I have said that proponents of marriage equality should accept a distinctively conservative claim: that there is a reason to prohibit same-sex marriage. That means that the key premise in the distinctively conservative argument is:
- The reason not to permit marriage equality outweighs the reasons to permit marriage equality.
We should now ask conservatives to defend 6. Again, conservatives have several options here. They could say:
(a) The reason not to permit marriage equality outweighs the reasons to permit marriage equality, because there are no reasons to permit marriage equality.
(b) The reason not to permit marriage equality outweighs the reasons to permit marriage equality, because the reason not to permit marriage equality is a more important kind of reason than any of the reasons to permit marriage equality.
(c) The reason not to permit marriage equality outweighs the reasons to permit marriage equality, because the reason not to permit marriage equality is an equally important kind of reason as the reasons to permit marriage equality, and when we weigh that reason against other, equally important kinds of reasons, it carries the most weight.
Option a looks very unpromising. If conservatives said a, they would be saying that the kind of value marriage now has is the only kind of value there is. They would be saying that there are—literally—no other values. That is very implausible. Most conservatives also believe in other values—liberty, equality, certain kinds of fairness, or justice, for instance. It would be highly implausible if they were to say that there are no such values. And it is equally implausible to think that none of those values provide any reason to permit marriage equality. So conservatives should not say that 6 is true because a is true.
Options b and c look more promising. Options b and c do not require conservatives to deny that there are any other values. They can say that there are other values—justice or equality, for instance—that provide us with reason to permit marriage equality. What they say is just that, when we weigh those reasons against each other, what we have most reason to do is not to permit marriage equality.
The difference between b and c is that they are different ways of seeing the weighing relation. If conservatives say b, they are saying that the reason not to permit marriage equality expresses a more important kind of value. Think of that like playing a trump card in a card game to win a trick. No matter how high my spade is, if you play the two of hearts, and hearts are trumps, you win the trick. That is how option b sees things. Option c, on the other hand, is best understood as if we both hold cards of the same suit—neither of us can trump the other—but that one of us has a higher-value card within that suit.
However, I think neither option b or c provides good support for 6, and so I think we should reject 6 and therewith the conservatives' best argument against marriage equality. The reason I don't think either b or c work is that I believe that justice is the primary social virtue and that justice requires us to permit marriage equality. In other words, I think the converse of b is true; I think that we proponents, and not the opponents of same-sex marriage, hold the trump value.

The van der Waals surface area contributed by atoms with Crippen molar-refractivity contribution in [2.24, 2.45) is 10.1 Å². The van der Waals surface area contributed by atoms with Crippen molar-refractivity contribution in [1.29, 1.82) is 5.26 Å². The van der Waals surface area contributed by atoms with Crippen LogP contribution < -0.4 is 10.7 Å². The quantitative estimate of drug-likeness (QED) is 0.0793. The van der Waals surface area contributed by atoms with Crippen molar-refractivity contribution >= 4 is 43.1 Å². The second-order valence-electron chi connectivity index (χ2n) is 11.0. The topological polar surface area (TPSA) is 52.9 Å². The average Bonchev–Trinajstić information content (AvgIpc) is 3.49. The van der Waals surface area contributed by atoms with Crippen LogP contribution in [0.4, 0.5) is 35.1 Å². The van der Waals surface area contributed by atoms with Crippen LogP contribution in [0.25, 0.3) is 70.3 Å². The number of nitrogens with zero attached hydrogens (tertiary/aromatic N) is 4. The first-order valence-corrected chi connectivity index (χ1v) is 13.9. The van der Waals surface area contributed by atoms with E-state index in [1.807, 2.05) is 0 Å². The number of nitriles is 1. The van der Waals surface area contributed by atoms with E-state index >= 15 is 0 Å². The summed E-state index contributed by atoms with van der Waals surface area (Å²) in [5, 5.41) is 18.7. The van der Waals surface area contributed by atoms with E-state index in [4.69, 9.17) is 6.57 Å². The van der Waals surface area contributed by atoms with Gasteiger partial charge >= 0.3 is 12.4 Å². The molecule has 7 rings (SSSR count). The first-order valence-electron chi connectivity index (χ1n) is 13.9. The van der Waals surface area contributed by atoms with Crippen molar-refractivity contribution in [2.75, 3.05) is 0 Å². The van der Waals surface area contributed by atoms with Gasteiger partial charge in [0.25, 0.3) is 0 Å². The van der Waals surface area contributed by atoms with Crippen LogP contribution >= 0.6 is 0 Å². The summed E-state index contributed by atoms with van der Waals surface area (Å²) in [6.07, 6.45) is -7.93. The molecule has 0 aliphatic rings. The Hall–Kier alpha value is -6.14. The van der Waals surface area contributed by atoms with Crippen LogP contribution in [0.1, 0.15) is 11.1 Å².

Is this just an impasse? Can the conservative agree that justice is important and requires us to permit marriage equality, but just go on thinking that his reason to prohibit same-sex marriage trumps my reason to permit it? I don't think so. I think conservatives, too, should admit that justice is the primary social virtue. Where a valuable civil institution is unjust, the conservative should agree with me that the reason we have to render that institution more just outweighs the reason to preserve that valuable institution as it now is—real as that latter reason is.
Why should the conservative agree with me? I think the simplest way to see why is an appeal to our intuitions. Think about, for example, how our legal system is organized. It is organized so as to prevent any injustices being committed. Many other values are sacrificed to that end—victims are required to give sometimes painful testimony, citizens are required to spend time serving on juries, monies are spent on public defenders and appeals. We do those things and sacrifice those other values because the possibility of injustice is of “trump-level” importance to us. We would be appalled if someone defended limiting the number of appeals defendants could make because it would save time and money, and only result in a small increase, if any, of injustice. We could not tolerate that possible increase in injustice, because eliminating injustice trumps other values. So it seems very expensive for the conservative to deny my first claim.
Alternatively, the conservative could agree with me that justice is the primary social value. And he could say that, were justice to require us to permit marriage equality, the reasons justice gives us to permit marriage equality would trump the reasons not to permit marriage equality. But he might deny that justice requires us to permit marriage equality. At this point, the proponent of marriage equality must give her own positive argument for marriage equality. To give and defend that argument would take this post beyond my aim—which was to articulate and respond to a distinctively conservative argument against marriage equality. Suffice it to say that I think it is very difficult to deny that justice requires permitting marriage equality.
Since none of a, b, or c is available in support of 6, I conclude that we should think that 6 is false. So the conservative's second argument fails. Thus, even though we conceded to the conservative that there is a reason not to permit marriage equality, we can still, all things considered, endorse marriage equality.